One day back and I’m confessing my potential homicidal complicity in whatever misfortune could befall this man, this brother gone terribly wrong.  On the one hand, the injustice of what is going on and the apparent hopelessness of legal and law enforcement systems that are run by fully empowered but compromised incompetents—drives me crazy, and in the extreme even killing-crazy.  On the other hand, homicidal madness and creatively calculating strategies to provide some “grease” to the system to effect better results would simply suck me into those systems and make me a part of the problem.

So, what do we do?

First, confess our homicidal tendencies and renounce them for the sin they are.  Give up all pretenses that we are really any better due to our superiority.  (For, to be sure, thugs, incompetence, and graft thrive here as well!)

Second, do what we say we do: Follow the One who stood up to the unjust systems of his day and, when necessary, embraced the consequences of not yielding to the system.  That is, if necessary become the object not the subject of the murder.  Become the murdered in the hope that on the third day murder meets its Master.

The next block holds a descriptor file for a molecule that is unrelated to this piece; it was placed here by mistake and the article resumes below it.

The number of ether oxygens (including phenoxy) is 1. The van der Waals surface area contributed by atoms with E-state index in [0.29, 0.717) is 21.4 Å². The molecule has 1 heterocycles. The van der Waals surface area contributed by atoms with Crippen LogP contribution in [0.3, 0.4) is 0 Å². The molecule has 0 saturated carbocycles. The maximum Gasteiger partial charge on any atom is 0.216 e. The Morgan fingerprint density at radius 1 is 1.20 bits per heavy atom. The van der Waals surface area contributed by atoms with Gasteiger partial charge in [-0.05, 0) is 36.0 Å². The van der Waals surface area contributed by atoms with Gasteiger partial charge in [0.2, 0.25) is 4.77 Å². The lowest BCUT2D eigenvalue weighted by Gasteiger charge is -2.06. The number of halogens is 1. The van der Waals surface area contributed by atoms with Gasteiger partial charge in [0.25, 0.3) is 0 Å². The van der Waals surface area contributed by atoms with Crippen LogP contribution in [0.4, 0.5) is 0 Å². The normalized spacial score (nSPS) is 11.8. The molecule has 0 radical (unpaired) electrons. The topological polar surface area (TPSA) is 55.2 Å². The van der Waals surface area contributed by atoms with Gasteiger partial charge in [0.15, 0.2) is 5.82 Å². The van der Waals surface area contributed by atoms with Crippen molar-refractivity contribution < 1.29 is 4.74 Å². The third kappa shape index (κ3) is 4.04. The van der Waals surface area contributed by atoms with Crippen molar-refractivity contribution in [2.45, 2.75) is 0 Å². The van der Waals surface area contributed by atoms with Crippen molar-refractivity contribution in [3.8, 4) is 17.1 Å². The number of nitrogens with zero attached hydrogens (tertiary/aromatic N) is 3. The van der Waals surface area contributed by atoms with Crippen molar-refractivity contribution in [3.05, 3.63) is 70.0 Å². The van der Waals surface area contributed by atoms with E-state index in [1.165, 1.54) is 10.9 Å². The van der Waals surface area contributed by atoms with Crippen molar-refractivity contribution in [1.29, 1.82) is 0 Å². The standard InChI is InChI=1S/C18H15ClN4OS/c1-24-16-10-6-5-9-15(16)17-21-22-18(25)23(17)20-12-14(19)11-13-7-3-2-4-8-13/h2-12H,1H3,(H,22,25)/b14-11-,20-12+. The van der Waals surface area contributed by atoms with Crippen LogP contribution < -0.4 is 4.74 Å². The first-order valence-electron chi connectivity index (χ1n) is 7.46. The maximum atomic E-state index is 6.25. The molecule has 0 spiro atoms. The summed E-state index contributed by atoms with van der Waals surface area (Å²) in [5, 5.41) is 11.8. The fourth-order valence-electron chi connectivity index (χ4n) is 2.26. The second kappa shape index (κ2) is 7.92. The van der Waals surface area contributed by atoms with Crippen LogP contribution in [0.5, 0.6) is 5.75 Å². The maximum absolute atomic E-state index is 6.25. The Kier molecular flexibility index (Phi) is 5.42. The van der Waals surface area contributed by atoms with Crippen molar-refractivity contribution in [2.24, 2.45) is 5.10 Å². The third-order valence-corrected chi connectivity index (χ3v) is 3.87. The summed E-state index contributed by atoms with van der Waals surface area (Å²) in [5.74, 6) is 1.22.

Third, wait, work and hope.  Because we know that nothing we do in the name, and for the cause, of the Lord who masters murder will be in vain (1 Cor. 15:58).

Comments 13

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    I confess to similar thoughts and feelings as I have watched this travesty of justice from a distance for over a year. Phyllis keeps asking for our prayers that God will show Himself strong and overrule even corrupt judges. She reminds me of the widow in Luke 18:1-8. She won’t give up! So we’re standing with her. Glad you didn’t actually kill him, because now I’d be on a plane to visit you in prison in Nigeria.

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    The amazing thing is, there is now to be a SECOND BISHOP in Nigeria! Joe Ekpo has convinced apparently the entire state’s religious communities, (other than ours, of course,) that he should be elected BISHOP! Apparently bishops will come from all over the state, and elect Joe bishop of Christ Free Methodist Church of Nigeria! Good thing you’re back in the US, Bishop Kendall – you may have wanted to throw down the gauntlett to challenge the pretender! But God promises, (in Nigerian pidgin,) “One day, one day, monkey go market, no come back..” Justice will finally be done. Phyllis Sortor